UC San Diego Health is offering a new technology that detects and monitors bladder cancer in both the clinic and operating room settings by using blue light, white light, and an imaging dye that makes cancer cells glow florescent pink.

“This new in-clinic component improves our ability to catch tumors earlier, identify tumors that might have been missed and help decrease the rates of recurrence and progression,” says Aditya Bagrodia, MD, urologic oncologist at UC San Diego Health.

Enhancing Cystoscopy

Called Blue Light Cystoscopy (BLC) with Cysview, the FDA-approved procedure allows urologists to pinpoint tumors. About an hour prior to the clinic procedure, the imaging dye is placed into the bladder using a catheter. During the cystoscopy, the urologist first looks inside the bladder using white light, then switches to blue light mode. In blue light, cancerous tumors that may not have been picked up by the white light suddenly glow pink, allowing urologists to identify and remove tumors more easily.

“The availability of this new technology illustrates our commitment to advancing patient care,” says Christopher Kane, MD, urologist and CEO of UC San Diego Health Physician Group. “At UC San Diego Health, patients with known or suspected bladder cancer undergo diagnostic procedures performed by physicians who have been specially trained in the use of this innovative technology.”

UC San Diego Health is one of 33 locations in the nation able to offer this full continuum of care.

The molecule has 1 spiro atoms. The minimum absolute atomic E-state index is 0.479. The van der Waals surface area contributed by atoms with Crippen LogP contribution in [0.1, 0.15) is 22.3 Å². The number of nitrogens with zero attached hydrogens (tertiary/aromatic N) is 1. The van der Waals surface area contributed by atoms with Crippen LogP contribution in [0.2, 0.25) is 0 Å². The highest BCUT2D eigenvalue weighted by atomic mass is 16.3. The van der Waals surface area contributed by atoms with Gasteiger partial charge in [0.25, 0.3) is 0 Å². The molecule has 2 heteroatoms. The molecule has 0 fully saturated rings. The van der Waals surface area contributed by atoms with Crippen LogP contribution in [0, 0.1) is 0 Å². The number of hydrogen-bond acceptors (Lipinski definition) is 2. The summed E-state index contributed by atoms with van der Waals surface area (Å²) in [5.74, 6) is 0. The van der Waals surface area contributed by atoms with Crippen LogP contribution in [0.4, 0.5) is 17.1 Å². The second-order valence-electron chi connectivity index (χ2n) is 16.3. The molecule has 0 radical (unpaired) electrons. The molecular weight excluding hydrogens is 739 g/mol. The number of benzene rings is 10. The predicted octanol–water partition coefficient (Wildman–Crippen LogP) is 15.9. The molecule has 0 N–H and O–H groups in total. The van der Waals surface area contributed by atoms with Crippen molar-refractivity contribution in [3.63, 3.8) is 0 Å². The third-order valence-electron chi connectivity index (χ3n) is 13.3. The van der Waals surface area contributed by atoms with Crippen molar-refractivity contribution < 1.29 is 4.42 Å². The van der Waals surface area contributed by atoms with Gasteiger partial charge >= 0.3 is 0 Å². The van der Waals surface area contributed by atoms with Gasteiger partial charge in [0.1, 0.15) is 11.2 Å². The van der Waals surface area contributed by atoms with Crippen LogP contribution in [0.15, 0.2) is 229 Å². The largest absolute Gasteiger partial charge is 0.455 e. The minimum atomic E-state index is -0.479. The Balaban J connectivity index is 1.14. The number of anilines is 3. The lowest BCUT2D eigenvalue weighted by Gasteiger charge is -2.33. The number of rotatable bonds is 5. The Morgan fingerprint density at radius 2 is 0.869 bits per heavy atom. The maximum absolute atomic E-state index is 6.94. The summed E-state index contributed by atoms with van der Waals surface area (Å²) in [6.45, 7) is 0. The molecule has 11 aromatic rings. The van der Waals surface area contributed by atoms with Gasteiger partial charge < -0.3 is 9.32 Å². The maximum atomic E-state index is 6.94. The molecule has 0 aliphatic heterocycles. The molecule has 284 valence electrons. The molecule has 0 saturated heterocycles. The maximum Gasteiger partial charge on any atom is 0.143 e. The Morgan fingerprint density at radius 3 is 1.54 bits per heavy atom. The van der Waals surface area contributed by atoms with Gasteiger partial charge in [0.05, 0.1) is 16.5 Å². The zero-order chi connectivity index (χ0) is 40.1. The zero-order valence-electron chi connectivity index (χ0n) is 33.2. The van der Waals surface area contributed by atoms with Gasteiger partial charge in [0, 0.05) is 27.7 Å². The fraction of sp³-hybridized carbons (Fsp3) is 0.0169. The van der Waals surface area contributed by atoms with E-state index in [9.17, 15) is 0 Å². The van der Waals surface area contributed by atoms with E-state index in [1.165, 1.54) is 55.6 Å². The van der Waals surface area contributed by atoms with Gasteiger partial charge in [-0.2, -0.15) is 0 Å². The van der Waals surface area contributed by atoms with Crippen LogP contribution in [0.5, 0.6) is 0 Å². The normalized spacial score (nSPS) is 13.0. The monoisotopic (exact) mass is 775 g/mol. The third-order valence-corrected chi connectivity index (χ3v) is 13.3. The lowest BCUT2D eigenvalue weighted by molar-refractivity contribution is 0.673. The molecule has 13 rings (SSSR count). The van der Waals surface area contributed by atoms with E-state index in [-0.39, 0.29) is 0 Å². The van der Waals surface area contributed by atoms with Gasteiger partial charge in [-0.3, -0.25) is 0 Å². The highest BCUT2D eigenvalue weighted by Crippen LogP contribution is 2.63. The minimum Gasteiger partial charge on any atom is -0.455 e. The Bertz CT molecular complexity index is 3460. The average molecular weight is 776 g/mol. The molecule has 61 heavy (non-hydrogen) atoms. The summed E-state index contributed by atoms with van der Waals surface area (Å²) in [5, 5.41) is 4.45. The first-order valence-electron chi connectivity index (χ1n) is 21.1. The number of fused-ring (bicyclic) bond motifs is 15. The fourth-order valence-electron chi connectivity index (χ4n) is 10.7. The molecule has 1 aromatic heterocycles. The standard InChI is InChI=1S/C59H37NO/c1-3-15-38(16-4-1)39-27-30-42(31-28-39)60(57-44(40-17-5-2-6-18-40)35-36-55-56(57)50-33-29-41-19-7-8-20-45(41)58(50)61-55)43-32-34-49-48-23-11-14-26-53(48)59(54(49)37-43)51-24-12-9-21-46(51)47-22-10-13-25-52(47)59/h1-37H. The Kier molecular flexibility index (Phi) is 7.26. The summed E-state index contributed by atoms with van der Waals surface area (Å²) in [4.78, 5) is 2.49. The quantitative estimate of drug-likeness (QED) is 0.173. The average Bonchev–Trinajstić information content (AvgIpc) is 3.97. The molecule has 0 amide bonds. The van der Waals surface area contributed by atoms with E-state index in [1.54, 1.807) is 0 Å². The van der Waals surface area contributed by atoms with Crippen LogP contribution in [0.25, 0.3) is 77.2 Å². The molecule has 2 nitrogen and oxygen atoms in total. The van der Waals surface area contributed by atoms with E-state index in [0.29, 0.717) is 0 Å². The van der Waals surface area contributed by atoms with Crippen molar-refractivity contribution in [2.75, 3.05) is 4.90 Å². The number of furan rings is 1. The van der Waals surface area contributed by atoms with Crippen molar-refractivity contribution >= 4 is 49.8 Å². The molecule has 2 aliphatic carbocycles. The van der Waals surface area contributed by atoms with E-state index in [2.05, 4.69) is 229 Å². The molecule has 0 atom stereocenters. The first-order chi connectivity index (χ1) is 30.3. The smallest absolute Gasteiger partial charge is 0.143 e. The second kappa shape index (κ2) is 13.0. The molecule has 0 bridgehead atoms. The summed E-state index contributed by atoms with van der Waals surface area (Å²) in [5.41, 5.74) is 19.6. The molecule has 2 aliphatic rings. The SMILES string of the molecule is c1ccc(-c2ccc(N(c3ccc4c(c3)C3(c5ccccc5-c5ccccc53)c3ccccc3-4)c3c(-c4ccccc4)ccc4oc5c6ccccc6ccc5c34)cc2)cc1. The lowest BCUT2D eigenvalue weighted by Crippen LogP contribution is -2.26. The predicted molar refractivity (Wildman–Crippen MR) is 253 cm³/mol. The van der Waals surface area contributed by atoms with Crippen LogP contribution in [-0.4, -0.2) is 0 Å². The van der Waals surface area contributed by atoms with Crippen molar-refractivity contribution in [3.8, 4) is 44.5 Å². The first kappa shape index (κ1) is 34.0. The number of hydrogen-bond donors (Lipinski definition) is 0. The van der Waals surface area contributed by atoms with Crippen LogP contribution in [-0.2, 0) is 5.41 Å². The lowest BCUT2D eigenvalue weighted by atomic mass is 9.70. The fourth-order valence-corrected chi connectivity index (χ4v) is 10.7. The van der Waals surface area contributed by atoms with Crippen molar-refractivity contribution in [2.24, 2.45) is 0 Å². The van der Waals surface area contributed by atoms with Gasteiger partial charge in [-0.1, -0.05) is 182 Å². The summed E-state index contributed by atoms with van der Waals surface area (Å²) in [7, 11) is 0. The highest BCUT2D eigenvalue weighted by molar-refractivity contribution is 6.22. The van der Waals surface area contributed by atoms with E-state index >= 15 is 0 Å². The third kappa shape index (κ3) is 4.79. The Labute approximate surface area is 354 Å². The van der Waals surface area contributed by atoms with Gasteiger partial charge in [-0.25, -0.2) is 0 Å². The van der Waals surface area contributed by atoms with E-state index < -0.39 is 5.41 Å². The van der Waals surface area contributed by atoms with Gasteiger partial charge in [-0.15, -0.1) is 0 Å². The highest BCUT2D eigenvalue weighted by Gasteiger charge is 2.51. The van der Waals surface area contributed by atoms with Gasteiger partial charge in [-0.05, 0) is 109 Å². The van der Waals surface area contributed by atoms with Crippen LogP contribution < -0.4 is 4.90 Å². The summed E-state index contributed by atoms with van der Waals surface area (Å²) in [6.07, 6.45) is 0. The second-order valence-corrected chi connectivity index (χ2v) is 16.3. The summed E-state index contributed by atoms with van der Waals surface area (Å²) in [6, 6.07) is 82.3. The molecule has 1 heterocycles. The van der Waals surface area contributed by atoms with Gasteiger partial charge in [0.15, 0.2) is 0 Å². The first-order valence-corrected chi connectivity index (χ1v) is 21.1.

“About 50% of people diagnosed with bladder cancer will have a recurrence within five years, so that can mean many trips to the operating room in a person’s lifetime,” Bagrodia says. “Now, we can detect those tumors earlier in clinic, ultimately helping to prevent the cancer from progressively growing.”

Bladder cancer is the sixth most common cancer in the United States. It is often difficult to detect and has the highest rate of recurrence of any form of cancer, according to the National Cancer Institute.

White light cystoscopy has long been the standard of care for detecting suspicious bladder lesions. Now, since being included in the American Urological Association/Society of Urologic Oncology guidelines for non-muscle-invasive bladder cancer, this new form of BLC is becoming the new standard.

Featured image: UC San Diego Health’s Aditya Bagrodia, MD, performs a flexible blue light cystoscopy procedure. Photo: UC San Diego Health